How does the use of technology shape how we build more peaceful societies?
Digital technologies are rapidly being employed as solutions to complex social challenges. As digital penetration has grown exponentially over the past two decades, considerable excitement surrounds the application of digital technologies to build peace and ameliorate conflict. Enthusiasm surounds the potential of digital peacebuilding and 'peacetech' to analyse, understand and respond to root causes of conflict and empower and challenge existing structures of power. Yet there are also there are legitimate concerns regarding how technology in the pursuit of peace may have little tangible benefits, and instead can exacerbate existing inequalities in knowledge and agency, and give rise to new forms of governmentality, discipline and surveillance.
Given this, this project seeks to critically reflect on and study the digitalization of peacebuilding as a social practice, and its discursive, systemic and institutional dimensions. We examine :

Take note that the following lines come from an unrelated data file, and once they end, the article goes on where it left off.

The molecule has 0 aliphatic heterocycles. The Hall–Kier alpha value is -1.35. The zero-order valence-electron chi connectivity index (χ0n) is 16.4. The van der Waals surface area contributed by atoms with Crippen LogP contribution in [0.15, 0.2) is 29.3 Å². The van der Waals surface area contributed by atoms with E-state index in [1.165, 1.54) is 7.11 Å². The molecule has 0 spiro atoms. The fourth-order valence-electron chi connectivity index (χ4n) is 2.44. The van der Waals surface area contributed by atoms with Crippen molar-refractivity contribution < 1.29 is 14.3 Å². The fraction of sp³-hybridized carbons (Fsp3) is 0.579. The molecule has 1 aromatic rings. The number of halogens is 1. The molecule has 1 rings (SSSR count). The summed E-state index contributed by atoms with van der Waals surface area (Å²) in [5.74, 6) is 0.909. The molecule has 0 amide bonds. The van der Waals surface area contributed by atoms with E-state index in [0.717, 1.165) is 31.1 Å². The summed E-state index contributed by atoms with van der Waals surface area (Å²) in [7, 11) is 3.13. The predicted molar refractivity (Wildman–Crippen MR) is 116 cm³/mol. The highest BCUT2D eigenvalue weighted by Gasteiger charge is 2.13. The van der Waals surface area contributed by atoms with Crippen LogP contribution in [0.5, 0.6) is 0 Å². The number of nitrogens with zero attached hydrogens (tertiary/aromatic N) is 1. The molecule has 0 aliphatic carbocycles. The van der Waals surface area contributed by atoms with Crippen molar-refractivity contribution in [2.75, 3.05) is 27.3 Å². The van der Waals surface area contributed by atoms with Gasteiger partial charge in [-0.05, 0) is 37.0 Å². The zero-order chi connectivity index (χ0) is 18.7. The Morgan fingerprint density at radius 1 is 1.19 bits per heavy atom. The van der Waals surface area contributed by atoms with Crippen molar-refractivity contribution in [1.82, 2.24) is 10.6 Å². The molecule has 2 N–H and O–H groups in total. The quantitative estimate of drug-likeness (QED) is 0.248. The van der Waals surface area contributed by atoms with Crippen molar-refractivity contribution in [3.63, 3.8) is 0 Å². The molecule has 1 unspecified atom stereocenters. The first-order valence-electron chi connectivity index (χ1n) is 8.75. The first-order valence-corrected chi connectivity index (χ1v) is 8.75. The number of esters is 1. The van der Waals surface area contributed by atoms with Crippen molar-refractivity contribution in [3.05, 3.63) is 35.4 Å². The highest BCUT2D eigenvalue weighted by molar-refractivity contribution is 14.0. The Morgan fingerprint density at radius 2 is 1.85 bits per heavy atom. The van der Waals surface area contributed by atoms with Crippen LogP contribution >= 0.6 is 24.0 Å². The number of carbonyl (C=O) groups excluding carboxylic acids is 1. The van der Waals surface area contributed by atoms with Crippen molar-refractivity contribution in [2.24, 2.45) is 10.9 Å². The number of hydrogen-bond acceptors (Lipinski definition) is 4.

The construction of the concept of digital peacebuilding and the intentions, purposes, practices and effects that this entails.
The power relations and politics of technology in the peacebuilding space and how new of existing power relations emerge or are challenges through digital peacebuilding.
What types of peacebuilding practices emerge from an increased focus on the digital, how this shapes the production of knowledge and what consequences this leads to.
In doing so we aim to engage with and combine both positivist and critical perspectives on digital peacebuilding to develop a more nuanced understanding of the real-world implications of the application of digital technologies to build peace and reduce violence.